believes in feeding sugar and instead quickly will recommend any form of straight honey instead. Seems to work for him and works
    for my girls too. Might be worth a try?

  7. #47
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    Default Re: Off the wagon

    His test lasted "about two years" and the only sugar he fed was an initial feeding to get them started drawing comb and after that their diet was strictly honey. It sounded like they did pretty well for the first year and most of the second year. Given those facts I think it would be a reach to conclude that feeding white sugar (which by the way is far better for bees than brown sugar) was any factor in their demise about 2 years later.
    "People will generally accept facts as truth only if the facts agree with what they already believe."- Andy Rooney

  8. #48
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    Default Re: Off the wagon

    Yes Jim is correct, one hive got a sugar feed 2 years ago. All up they got less sugar than say, Solomons. Really I've gone against my gut with a lot of this, and just strictly followed what the prominent small celler's on Beesource do.
    44 years, been commercial, outfits up to 4000 hives, now 120 hives and 200 nucs as a hobby, selling bees. T (mostly).

  9. #49
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    Default Re: Off the wagon

    I know very little about mites and the bees resistance to them in NZ, you are the expert judge on that Oldtimer.
    But I personally feel that sugar is a toxic poison to bees anywhere and that beekeepers should avoid using it for feed
    always. Again, just a beeks opinion, you have to decide what's best for your bees.

  10. #50
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    Default Re: Off the wagon

    OK well my views on sugar are different, but regardless, it's academic. Haven't fed sugar in yonks, even to the treated bees. Right now my hives are wintering on pure honey, and there is 2 tons of comb honey stacked in the shed to be used as spring feed for making up nucs. Sugar not needed.
    44 years, been commercial, outfits up to 4000 hives, now 120 hives and 200 nucs as a hobby, selling bees. T (mostly).

  11. #51

    Default Re: Off the wagon

    Have kept bees on pure honey for about ten years now. I observed not the slightest difference in mite resistance. Treated or not treated. (Did survival tests all the time.)

    It certainly is the right thing to do, keeping bees on bee food.

  12. #52
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    Jan 2012
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    Young County, Tx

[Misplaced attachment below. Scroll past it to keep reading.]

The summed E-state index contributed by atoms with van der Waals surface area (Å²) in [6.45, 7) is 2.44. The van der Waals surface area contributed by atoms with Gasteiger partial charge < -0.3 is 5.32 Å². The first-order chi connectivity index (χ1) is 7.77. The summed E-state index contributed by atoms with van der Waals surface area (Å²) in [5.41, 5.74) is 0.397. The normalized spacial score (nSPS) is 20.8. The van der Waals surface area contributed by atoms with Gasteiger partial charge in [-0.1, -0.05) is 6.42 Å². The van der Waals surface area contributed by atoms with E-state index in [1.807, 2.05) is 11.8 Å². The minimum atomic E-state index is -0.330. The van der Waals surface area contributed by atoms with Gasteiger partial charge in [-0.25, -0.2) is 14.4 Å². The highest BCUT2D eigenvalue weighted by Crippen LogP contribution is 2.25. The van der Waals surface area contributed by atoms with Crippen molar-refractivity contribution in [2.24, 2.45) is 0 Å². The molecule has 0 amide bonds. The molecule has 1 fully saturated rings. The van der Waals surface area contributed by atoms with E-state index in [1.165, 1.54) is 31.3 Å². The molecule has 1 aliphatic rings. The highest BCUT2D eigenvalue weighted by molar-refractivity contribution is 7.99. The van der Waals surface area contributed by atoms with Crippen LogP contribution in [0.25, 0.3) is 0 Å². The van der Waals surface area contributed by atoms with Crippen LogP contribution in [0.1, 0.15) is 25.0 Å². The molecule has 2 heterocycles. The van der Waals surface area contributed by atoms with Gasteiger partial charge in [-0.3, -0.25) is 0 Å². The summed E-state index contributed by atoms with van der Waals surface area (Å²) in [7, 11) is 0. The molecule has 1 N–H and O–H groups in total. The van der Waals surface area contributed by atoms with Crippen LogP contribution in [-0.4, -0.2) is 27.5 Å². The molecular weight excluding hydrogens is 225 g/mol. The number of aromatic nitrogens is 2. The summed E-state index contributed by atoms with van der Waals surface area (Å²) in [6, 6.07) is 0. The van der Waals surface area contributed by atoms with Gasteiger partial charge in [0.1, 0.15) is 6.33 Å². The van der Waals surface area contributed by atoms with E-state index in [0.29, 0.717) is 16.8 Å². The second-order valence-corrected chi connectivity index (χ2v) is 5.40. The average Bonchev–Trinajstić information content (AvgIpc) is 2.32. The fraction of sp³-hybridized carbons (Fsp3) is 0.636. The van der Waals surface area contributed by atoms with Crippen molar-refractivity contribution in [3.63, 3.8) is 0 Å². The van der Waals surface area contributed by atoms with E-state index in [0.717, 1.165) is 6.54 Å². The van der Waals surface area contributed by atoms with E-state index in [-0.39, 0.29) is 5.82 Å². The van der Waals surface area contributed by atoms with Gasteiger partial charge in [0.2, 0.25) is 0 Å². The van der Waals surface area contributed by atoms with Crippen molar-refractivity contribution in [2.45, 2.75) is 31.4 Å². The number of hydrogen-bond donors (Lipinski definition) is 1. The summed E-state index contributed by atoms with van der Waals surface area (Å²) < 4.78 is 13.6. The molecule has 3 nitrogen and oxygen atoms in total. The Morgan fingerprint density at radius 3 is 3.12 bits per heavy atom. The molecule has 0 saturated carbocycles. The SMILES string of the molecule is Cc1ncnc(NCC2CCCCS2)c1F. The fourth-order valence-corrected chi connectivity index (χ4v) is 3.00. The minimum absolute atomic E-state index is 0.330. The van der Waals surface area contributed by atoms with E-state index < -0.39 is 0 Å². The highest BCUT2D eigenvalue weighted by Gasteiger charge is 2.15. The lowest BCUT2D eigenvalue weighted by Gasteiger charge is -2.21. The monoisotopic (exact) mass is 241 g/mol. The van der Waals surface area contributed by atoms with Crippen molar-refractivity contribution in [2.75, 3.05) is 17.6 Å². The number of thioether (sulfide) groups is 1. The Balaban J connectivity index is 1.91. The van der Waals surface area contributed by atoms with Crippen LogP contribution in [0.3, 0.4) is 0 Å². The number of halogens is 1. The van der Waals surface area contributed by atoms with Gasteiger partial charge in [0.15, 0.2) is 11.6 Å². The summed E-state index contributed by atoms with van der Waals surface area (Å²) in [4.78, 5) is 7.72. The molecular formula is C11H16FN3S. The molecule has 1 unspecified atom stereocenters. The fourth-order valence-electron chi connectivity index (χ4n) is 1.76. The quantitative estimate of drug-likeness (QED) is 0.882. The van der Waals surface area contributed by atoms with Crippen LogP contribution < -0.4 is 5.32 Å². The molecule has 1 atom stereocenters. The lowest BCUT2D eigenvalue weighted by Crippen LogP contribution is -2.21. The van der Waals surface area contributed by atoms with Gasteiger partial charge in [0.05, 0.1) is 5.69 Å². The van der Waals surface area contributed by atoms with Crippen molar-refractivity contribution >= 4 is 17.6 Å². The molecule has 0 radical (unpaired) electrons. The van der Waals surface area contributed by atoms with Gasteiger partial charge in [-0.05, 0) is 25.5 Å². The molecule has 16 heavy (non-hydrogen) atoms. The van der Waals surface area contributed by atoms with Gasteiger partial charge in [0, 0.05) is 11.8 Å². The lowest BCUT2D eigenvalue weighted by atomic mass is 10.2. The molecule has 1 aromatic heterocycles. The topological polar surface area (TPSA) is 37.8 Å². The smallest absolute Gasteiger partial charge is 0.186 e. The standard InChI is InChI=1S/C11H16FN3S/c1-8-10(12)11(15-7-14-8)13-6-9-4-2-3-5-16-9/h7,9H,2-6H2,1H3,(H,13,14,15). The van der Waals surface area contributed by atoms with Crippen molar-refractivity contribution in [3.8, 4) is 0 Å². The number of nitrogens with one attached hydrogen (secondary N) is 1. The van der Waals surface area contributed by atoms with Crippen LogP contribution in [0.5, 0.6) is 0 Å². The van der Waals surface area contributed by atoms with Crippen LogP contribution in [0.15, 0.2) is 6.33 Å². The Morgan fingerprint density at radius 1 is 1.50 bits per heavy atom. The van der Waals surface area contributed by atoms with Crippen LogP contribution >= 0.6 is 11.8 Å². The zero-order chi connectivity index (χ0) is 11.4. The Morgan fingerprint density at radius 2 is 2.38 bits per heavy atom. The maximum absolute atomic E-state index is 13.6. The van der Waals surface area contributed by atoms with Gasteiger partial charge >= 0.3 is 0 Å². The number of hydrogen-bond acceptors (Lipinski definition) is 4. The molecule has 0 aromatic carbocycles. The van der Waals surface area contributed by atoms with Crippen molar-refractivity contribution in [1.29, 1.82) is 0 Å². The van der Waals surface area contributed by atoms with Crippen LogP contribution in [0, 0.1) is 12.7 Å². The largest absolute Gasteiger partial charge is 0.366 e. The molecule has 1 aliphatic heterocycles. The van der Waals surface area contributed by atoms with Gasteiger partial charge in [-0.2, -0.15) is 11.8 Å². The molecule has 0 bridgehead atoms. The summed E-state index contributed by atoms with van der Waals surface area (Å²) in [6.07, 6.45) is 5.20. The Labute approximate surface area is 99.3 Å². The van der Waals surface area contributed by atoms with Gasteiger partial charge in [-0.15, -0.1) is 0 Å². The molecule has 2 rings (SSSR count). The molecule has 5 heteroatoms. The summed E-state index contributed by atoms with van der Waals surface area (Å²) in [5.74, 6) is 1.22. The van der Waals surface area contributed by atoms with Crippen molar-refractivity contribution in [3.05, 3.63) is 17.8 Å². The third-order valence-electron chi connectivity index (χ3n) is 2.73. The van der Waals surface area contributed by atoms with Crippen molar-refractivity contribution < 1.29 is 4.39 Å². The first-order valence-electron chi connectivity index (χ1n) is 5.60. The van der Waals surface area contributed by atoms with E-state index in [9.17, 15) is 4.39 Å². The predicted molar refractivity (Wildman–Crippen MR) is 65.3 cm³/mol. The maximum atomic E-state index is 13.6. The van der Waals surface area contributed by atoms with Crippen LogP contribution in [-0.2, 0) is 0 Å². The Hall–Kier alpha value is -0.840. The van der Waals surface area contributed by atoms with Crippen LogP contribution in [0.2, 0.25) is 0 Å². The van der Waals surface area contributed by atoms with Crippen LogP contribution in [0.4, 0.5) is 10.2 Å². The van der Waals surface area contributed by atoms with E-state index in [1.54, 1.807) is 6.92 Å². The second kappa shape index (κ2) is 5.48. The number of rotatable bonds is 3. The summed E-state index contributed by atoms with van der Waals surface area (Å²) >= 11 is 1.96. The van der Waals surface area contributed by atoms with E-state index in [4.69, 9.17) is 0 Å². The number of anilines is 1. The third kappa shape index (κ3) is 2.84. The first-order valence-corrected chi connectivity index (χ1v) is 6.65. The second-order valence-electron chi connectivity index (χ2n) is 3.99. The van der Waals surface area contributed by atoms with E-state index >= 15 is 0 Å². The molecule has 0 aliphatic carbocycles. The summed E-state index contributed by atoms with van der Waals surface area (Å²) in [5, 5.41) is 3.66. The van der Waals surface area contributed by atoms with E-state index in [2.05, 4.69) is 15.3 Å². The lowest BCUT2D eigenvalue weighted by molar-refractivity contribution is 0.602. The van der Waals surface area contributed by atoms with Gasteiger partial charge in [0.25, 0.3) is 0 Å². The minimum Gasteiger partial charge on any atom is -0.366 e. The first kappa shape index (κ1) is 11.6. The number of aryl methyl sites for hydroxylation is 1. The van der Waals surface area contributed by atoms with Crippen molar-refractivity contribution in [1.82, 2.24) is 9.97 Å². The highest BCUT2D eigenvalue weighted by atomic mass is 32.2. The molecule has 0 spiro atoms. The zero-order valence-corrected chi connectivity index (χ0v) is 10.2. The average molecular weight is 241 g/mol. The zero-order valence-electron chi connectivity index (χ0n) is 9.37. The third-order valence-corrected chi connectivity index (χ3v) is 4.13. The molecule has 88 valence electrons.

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    Default Re: Off the wagon

    OT, as an aspiring new treatment free beekeeper, I've got to ask. How large are your hives and do you practice unlimited brood nests? I've skimmed through this thread and apologize if you already addressed this. I ended last fall with 4 hives and started the year with 4 and have since added swarms and splits to now have 10 hives. An original hive 3 years old is in 4 deep now with a couple of mediums. The other 3 hives, swarms and cutouts from 2012 wintered in 2-3 deeps. The 2013 additions will be in 2-3 deeps by fall if all goes well.

    So I'm curious about the volume of bees per hive and what if any bearing that has on treatment free success. Like you, I have used no artificially feeds or any kind of treatments. Just small cell foundation or starter strips within the core of the brood and unlimited brood nests. I have not requeened any of the hives, instead relying on supercedures. The original had a queen that lasted 3 years. They superceded in May.

  13. #53
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    Default Re: Off the wagon

    They had 2 deeps for the brood nest, then an excluder and the honey boxes on top, so they were not unlimited brood nest. Some TF beeks on the forum don't use excluders, but some recommend it to put poorly built combs on top of where the queen cannot get to them. So as I read things, an excluder is OK, the main thing being the queen only has access to lay in sc comb.

    However it might be a factor, who knows.
    44 years, been commercial, outfits up to 4000 hives, now 120 hives and 200 nucs as a hobby, selling bees. T (mostly).

  14. #54
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    Default Re: Off the wagon

    Oldtimer, given the value of the honey, why do you not sell it and feed sugar??? Logistics or just trying to stay away from it??

  15. #55
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    Default Re: Off the wagon

    Thanks for the reply OT. I agree with the "who know" if its a factor, but might be something to consider if there's enough left to combine into a strong hive or two. The only time I've used queen excluder is for swarms after being transferred to a hive body and used as an includer. Otherwise, the hives I have tend to cap the brood with honey, which I'll open up the center and feed back in wets or SC foundation.